When I think of ammonia, cleaning products and fertilizer spring to mind. It seems it can also be used as a “green” fuel for our cars; with vehicles requiring very few modifications to use it.
I thought this must have been a fairly recent development, but according to Wikipedia, ammonia was used to fuel buses in Belgium during World War II and also in the X-15 rocket airplane.
While ammonia doesn’t have the energy density of other fuels (around half that of gasoline), it’s still fairly potent stuff. The X-15 still holds the official world record for the fastest speed ever attained by a manned rocket-powered aircraft; a record set way back in 1961.
4,092 mph (6,585 km/h) is certainly fast; but the fuel tanks on the X-15 were massive and the craft burned 15,000 pounds (6804 kg) of fuel in 80 seconds. Thankfully our cars don’t need to zip along at 4,092 mph – nor fly.
Ammonia does occur in nature – for example, it can be one of the gases produced during composting; but its prevalence is nowhere near the levels required even for our current use – so it can’t be “harvested” as such.
Over 131 million tonnes of ammonia was made during 2010, with over 80% of it used for fertilizer. The way it’s made is by converting fossil fuels such natural gas into hydrogen; then combining with nitrogen extracted from the air to produce ammonia. This is called the Haber-Bosch process. It’s energy intensive and given ammonia produced in this way is so widely used in agriculture; we’re basically eating fossil fuels.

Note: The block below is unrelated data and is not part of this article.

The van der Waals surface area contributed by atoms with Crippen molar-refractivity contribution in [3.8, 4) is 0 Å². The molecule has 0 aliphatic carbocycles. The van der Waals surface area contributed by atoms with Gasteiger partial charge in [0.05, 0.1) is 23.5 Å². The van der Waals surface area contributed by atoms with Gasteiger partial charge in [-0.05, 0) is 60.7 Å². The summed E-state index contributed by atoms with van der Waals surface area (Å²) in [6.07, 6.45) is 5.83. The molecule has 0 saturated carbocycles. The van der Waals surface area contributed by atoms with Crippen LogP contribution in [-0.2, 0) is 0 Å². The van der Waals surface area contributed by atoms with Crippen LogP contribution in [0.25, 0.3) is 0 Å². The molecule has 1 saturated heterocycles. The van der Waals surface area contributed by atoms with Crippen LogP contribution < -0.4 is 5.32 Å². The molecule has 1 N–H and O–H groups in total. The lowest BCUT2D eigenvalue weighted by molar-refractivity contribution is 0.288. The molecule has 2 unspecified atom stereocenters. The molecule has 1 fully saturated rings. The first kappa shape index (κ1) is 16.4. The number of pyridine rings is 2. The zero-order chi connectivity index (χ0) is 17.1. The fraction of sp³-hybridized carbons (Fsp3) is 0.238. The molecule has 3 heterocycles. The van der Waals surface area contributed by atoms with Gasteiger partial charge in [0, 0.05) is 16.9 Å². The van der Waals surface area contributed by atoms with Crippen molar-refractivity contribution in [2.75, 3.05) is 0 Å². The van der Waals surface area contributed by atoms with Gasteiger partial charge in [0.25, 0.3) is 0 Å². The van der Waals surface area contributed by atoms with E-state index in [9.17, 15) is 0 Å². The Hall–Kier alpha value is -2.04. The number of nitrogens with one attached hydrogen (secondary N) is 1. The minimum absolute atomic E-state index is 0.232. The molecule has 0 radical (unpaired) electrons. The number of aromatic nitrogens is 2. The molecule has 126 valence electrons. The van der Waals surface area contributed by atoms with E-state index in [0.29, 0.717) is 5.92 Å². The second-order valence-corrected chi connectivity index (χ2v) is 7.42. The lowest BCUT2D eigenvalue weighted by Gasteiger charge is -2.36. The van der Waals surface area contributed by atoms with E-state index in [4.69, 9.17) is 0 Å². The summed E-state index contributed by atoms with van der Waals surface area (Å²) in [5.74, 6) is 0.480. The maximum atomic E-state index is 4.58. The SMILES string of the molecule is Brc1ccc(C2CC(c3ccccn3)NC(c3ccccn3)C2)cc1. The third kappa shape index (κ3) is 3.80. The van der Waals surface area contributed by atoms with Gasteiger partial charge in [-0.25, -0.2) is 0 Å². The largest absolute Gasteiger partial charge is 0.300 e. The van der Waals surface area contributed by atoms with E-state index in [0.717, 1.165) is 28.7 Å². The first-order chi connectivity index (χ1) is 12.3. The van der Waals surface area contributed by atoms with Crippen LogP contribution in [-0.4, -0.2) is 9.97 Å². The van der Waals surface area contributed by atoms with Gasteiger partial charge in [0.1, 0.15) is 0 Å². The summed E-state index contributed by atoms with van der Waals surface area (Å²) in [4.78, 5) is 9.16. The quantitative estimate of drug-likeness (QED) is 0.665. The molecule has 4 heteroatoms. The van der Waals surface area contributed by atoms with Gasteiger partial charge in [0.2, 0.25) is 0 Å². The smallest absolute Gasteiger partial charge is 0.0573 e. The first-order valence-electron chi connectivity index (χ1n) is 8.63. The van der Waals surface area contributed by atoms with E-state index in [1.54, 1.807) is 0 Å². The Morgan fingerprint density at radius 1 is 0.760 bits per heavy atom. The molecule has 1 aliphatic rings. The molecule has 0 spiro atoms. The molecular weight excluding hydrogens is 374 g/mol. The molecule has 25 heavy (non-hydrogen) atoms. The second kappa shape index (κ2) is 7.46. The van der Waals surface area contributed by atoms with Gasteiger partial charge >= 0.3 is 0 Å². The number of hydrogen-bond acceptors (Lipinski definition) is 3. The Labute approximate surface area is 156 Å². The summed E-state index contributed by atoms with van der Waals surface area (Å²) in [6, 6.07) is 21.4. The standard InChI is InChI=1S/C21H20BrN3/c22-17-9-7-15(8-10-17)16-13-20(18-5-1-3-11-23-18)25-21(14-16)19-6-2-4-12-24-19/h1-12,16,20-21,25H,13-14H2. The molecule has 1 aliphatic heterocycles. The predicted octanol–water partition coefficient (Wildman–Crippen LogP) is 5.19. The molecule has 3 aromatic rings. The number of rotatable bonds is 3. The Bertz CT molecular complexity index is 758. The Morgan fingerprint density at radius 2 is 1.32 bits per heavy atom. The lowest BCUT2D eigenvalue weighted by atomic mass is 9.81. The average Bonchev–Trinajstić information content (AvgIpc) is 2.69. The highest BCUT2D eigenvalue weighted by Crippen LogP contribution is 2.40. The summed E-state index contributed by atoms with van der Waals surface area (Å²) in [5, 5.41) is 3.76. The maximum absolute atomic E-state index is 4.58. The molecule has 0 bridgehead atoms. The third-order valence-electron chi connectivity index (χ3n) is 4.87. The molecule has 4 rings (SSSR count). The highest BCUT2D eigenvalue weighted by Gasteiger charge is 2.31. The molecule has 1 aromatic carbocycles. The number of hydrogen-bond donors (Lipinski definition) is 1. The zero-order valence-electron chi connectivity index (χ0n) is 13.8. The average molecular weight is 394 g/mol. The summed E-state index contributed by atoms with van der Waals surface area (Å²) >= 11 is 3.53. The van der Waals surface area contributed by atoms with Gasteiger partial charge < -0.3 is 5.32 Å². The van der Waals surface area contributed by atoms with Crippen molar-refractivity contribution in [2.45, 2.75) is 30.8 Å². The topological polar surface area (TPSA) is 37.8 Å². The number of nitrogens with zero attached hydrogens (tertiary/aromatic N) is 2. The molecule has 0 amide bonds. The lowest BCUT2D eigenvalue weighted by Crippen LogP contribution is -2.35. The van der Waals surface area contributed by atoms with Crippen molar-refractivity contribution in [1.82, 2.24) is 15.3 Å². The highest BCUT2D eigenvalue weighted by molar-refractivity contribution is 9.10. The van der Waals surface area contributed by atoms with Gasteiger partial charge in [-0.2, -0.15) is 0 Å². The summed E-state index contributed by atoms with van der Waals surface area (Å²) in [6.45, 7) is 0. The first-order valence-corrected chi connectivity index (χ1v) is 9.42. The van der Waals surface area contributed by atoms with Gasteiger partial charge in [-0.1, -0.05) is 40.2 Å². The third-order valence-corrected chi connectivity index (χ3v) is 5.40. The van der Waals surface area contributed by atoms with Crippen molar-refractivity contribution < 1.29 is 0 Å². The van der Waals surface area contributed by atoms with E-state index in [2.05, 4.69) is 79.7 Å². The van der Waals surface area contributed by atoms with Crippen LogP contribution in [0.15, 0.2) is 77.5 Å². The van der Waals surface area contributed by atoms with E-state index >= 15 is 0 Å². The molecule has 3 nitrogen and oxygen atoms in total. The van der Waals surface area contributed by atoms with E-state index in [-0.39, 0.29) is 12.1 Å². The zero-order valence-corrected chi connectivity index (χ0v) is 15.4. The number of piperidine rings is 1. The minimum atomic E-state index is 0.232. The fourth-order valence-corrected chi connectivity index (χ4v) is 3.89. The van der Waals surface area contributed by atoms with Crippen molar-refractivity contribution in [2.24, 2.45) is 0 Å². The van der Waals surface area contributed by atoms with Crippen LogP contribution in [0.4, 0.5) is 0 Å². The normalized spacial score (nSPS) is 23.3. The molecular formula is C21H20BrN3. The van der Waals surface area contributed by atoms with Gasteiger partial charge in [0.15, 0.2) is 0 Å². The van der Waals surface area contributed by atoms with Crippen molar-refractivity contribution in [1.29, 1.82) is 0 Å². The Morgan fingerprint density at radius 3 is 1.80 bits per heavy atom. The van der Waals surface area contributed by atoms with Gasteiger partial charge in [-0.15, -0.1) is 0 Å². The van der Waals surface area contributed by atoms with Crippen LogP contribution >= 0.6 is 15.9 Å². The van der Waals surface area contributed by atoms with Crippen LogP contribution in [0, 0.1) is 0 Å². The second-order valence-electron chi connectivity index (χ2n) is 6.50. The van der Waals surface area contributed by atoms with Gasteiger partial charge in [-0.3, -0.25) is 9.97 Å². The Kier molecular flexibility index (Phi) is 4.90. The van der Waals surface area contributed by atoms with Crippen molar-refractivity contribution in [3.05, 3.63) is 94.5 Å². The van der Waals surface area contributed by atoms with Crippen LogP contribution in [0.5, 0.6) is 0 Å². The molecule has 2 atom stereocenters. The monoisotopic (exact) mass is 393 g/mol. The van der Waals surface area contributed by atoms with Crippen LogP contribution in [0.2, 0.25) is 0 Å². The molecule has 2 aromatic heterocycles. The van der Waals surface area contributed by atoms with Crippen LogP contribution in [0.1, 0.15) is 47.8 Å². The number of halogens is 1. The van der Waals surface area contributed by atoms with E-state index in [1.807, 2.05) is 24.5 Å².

However, ammonia can be made from water, air and cleaner energy sources – and this is where solar power or wind energy could play a role.
When burned, the emissions from ammonia (when properly combusted) are said to be just water and nitrogen gas – there is no carbon. But I’ve read this nitrogen gas is actually a “small amount” nitrous oxide. If it was just nitrogen, then all that is happening is what was taken from the air is being returned to it. If it’s nitrous oxide (which seems to make more sense given the combustion); that is a very potent greenhouse gas, with a global warming potential (GWP) of 296 times that of carbon.
Ammonia vapor is flammable, assuming a range of 16% to 25% by volume in air and a strong ignition source. Some modern test vehicles have been successfully running on a mixture of 80% ammonia and 20% gasoline.
There’s been a lot of research and advancements in using hydrogen as a fuel, so what advantages does ammonia have over it?
According to Green NH3, ammonia costs less; is easier to produce, handle and distribute and is safer. If all this is true, why hydrogen is stealing the limelight is curious; but I guess the devil is in the detail – ammonia is rather dangerous stuff if an accident does occur and the nitrous oxide is also a concern.
The other potential application for ammonia is in fuel cells, as it holds 18% hydrogen by mass – and this would get around the nitrous oxide issue.
While I still think electric cars recharged by renewable sources such as wind and solar power are the way we need to go, the potential of ammonia as a “green” fuel is fascinating given it can be used in the cars we drive today.
If you’d like to learn more, here are a couple of links:
NH3 Fuel Association
Iowa Energy Center